Confectionery Trends and Innovations at the 2014 Convenience U CARWACS Show in Toronto

One of the most attended industry trade shows for convenience store and forecourt retailer operators in Canada, the Convenience U CARWACS Show concluded on 19 March 2014 in Toronto after a busy couple of days.

The convenience store channel continues to play an important role in a number of product areas in Canada, including beverages, tobacco and packaged food. Within the latter, confectionery is one of the key categories, driven by impulse purchases, and its performance in convenience retail is drawing considerable attention from manufacturers, distributors and marketers of sweets and chocolate.

Euromonitor International participated in the event and exchanged views with industry players, with a particular focus on confectionery products.

Sharing Occasions and a Return to Large-Sized Chocolate Bars

A noticeable trend observed by a number of industry participants in Canada is the increasing sharing of sweets and chocolate with family and friends as well as to connect with other people. Subsequently, manufacturers of confectionery are seeking to tap into this trend and encourage purchase by increasing the size of individual bags/pouches of selflines/softlines.

Furthermore, in categories like tablets and countlines, smaller pack sizes and portion-control products have failed to excite many consumers in Canada, including the female consumers the products sought to target. This is leading to changes in product development and marketing activities, with a return to regular and large-sized chocolate bars to support sales.

Product Bundling Boosts Sales of Snacks and Drinks

While the idea of co-merchandising to drive consumption and impulse purchases is nothing new, it has become increasingly important in Canada’s difficult retail environment, which is characterised by a highly developed marketplace and a wide range of retailers and retail formats competing for a share of consumer dollars.

Discussions with industry participants at the show regarding successful merchandising practices in convenience stores indicated that bundling confectionery with soft drinks, such as bottled water, contributes to sales growth in both categories, with the majority of confectionery sold through front displays.

New Flavours, Ingredients and Packaging

Vitaminggum-Edit5.JPGNew product trends highlighted at the trade show centred around new flavours, ingredients and packaging.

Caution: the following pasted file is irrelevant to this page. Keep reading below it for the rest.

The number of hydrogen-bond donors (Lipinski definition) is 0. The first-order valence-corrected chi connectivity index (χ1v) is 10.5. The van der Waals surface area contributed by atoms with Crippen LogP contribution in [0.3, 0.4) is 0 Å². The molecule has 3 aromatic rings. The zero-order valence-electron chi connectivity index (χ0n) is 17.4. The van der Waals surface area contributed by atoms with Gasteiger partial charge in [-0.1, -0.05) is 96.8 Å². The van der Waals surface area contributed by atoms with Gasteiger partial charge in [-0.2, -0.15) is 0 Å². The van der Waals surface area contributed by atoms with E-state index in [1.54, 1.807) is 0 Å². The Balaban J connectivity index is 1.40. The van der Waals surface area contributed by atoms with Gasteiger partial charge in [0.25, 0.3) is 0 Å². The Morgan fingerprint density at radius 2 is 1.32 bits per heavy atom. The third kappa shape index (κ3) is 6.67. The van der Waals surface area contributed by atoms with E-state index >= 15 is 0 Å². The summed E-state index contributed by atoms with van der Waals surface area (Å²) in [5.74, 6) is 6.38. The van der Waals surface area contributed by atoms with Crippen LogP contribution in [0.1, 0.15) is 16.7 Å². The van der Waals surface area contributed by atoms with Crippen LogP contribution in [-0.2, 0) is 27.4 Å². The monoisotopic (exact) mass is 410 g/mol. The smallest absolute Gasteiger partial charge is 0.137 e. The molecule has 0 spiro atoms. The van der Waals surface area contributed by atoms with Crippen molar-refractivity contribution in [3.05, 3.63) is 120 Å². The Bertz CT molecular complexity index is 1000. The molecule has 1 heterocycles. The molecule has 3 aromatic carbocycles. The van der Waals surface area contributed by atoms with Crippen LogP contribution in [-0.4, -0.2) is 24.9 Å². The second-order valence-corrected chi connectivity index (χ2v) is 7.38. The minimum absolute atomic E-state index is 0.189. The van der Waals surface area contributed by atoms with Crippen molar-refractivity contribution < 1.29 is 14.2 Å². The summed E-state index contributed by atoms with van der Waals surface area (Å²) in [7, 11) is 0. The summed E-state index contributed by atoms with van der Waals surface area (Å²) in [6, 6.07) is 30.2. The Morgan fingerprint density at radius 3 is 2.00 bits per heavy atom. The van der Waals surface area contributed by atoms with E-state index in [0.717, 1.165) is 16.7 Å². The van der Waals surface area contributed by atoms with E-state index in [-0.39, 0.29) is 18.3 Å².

With regard to successful flavours in confectionery, orange has been a recent hit, according to the industry, with limited editions of new products launched in 2013 and further innovations emerging in 2014. For instance, Nestlé Canada released Kit Kat Orange with a packaging design focusing on the Chinese New Year. Oranges are said to be a symbol of luck and good fortune in Chinese culture, and the new launch is not only picking up on the success of the orange flavour but is also aiming to attract the attention of the growing ethnic consumer base in Canada.

 

While the gum category as a whole is facing challenges in Canada, new products like Vitamingum from US-based Vitaball Inc are seeking to revive the category. Vitamingum is said to contain 12 essential vitamins and is both Buckelys7.jpgsugar- and aspartame-free. The brand is designed to cater for health-conscious consumers in Canada and offer a new delivery format for dietary supplements. After a reportedly successful launch in the US, the brand entered Canada in late 2013 and has since seen healthy growth in the retail channel.

In medicated confectionery, Buckley’s from Novartis Consumer Health Canada showcased a new line of menthol lozenges – ‘Icy outside, Buckley’s inside’ – claiming fast relief for sore throats, dry coughs and sinus congestion. The novelty lies in the delivery format, which incorporates Buckley’s cough syrup, and the product’s flexible pouch packaging, which is gaining popularity in confectionery as well as other packaged food categories in Canada, such as baby food, with convenience being one of the major growth drivers.